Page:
Spouses unable to return home due to failed ticket booking: what happened
Couple Emma Giantisko and Dylan Marton spent a lot of time and money due to the contradictions between partner airlines Lufthansa and United Airlines trying to get home after a long trip to Asia. The couple spent two months traveling through Southeast Asia and finally embarked on a long journey home to New Jersey in August.
They booked their flights a month in advance with United Airlines. The route was from Singapore to Munich. The couple successfully made it to Munich, but before they left for New Jersey, the Lufthansa crew informed them that their next flight was canceled due to weather, according to the Business Insider.
It is noted that their tickets were rebooked several times, but the reservation kept disappearing from the Lufthansa and United apps.
After the connection was canceled, the couple thought there would be a new flight the next day. After an uneventful flight from Singapore to Munich, the couple boarded a connecting Lufthansa flight from Munich to New Jersey. According to the couple, they were on the plane for three hours, but a new thunderstorm in Germany caused a delay, and eventually their flight was canceled as well.
Lufthansa told the couple that they had received a free rebooking for the canceled flight. The carrier's representative told them that the next available flight would be in two days, so they agreed to the flight and planned to spend time exploring Munich.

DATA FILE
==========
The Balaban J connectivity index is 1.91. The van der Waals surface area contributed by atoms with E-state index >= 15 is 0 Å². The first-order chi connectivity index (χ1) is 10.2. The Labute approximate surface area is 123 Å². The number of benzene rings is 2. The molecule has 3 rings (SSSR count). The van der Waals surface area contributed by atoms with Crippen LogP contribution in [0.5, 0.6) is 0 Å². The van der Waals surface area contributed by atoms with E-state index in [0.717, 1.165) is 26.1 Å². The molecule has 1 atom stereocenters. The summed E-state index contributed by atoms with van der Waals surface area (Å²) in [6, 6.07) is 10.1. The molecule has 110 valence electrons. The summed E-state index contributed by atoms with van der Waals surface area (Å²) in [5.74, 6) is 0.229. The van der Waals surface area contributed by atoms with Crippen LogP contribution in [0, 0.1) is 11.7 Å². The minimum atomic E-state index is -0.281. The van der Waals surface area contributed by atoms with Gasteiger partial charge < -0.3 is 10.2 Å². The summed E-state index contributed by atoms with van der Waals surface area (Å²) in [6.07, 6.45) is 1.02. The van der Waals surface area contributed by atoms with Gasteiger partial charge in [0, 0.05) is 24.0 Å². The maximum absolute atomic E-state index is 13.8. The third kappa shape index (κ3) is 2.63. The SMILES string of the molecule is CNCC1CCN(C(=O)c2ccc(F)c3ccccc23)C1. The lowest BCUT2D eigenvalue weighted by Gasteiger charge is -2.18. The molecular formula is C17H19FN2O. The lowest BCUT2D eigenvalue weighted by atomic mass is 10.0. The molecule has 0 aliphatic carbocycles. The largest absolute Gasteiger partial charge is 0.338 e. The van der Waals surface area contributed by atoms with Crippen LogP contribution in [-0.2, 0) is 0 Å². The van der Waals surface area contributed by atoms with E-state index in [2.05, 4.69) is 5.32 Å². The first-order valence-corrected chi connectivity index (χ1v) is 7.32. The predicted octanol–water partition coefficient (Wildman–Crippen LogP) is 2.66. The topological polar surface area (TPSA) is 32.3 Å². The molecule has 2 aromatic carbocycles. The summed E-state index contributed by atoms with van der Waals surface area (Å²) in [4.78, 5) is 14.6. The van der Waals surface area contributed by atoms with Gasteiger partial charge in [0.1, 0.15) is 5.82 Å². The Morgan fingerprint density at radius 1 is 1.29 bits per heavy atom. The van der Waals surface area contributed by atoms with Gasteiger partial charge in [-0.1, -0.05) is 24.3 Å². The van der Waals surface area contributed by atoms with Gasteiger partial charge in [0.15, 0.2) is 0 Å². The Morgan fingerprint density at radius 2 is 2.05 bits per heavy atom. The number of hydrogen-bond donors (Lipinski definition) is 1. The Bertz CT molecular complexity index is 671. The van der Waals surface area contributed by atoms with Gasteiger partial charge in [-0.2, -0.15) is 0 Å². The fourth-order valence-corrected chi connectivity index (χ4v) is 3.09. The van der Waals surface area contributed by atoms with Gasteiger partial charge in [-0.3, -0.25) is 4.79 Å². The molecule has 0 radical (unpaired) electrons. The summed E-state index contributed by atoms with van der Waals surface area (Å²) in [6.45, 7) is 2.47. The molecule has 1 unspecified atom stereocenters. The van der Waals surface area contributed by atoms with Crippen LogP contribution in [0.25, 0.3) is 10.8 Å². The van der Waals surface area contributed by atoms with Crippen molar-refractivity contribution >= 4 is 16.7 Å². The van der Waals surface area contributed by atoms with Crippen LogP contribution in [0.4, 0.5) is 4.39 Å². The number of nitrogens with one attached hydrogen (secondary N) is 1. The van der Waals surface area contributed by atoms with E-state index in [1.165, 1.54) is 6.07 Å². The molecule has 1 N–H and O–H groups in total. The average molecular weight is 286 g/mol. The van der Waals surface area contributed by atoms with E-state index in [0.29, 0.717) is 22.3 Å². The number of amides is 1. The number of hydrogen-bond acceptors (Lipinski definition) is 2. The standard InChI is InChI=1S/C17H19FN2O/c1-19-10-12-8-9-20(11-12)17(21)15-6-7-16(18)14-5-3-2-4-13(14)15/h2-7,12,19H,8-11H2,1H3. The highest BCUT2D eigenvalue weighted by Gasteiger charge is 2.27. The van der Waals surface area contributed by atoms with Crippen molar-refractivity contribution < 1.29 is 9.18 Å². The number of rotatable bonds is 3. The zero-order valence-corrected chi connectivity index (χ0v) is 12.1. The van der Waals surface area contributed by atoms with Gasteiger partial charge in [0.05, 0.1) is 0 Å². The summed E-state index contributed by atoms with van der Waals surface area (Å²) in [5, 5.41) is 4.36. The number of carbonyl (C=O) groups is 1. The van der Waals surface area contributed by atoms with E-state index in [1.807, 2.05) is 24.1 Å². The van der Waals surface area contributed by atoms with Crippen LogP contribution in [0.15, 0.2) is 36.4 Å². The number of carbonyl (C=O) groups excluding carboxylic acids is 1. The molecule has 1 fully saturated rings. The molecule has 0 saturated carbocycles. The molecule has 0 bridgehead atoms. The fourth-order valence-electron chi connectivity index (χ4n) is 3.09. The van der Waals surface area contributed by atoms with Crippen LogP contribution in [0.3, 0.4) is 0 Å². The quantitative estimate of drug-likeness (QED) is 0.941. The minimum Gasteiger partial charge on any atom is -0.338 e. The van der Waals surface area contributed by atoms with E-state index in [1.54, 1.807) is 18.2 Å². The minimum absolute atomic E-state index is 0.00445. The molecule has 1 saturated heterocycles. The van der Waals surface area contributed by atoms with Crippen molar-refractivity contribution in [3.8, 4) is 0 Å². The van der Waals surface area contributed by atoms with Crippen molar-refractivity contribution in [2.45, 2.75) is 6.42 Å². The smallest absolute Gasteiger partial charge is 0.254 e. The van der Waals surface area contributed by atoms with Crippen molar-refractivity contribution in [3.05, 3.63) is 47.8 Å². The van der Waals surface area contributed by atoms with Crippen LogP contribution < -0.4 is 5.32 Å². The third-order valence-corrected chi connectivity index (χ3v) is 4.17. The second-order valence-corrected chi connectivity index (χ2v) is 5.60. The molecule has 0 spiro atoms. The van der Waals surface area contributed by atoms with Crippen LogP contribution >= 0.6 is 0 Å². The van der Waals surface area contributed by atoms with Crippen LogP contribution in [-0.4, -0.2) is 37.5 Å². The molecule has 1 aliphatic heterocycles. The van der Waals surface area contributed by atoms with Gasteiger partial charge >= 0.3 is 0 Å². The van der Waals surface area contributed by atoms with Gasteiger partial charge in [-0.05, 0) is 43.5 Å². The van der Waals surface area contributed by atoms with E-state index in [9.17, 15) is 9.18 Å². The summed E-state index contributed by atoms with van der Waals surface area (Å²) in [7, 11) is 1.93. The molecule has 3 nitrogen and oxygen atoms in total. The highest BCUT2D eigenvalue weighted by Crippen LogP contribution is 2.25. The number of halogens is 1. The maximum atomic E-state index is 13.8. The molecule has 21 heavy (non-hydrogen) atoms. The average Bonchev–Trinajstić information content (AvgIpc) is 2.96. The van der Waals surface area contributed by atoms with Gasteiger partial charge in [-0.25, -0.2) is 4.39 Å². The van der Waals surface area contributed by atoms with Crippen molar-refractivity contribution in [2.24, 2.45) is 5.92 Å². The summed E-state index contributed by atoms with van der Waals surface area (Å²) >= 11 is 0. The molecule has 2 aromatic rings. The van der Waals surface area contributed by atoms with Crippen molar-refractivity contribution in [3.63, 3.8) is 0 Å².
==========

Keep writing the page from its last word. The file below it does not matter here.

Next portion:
Moreover, the travelers even received confirmation of the new flight via chat, but when they opened their account, there was no indication that they had a reservation for the near future. According to them, this is the first of many such cases.
"We didn't get any tickets, we didn't get any confirmation, and we didn't get anything," said an exasperated Emma Giantisko. The couple says no airline has taken responsibility for their rebooking problems.
The woman said she called United about the missing reservations and was told by an agent that "Lufthansa has taken control of the tickets. There's nothing we can do and your ticket is no longer yours." So they called Lufthansa, but they told them the opposite.
Eventually, a frustrated Marton called Lufthansa back, and Gentisco called United. When both agents told them that it was the other airline's responsibility, the couple put them on speakerphone so that the agents could talk to each other. So the airline representatives started arguing on the speakerphone.
Eventually, after numerous arguments with Lufthansa representatives, the airline rebooked the tickets for the fourth time. But they also disappeared from the online service. The failed flight connection resulted in several rebooking attempts, several lost days, and dozens of fruitless phone calls.
The couple notes that the biggest frustration was that no airline took responsibility. The couple spent $3153.5 on new two tickets that they thought Lufthansa or United could have booked for them for free from the start.
They finally made it to New Jersey, but the saga was not over. After all, their luggage got lost during the flights. The couple said they last saw their luggage in Singapore, and there is still no indication of where it might be.
The couple said they have contacted the airlines to get a refund for all their purchases. The carriers, in turn, promised that they would receive full compensation for flights, hotels, taxis, train rides, meals, and things they bought during the stopover. However, the travelers still doubt that it will be easy.
In total, the couple said they spent $4,430.79 of their own money, including all expenses from purchasing additional tickets, to travel, accommodation, and meals.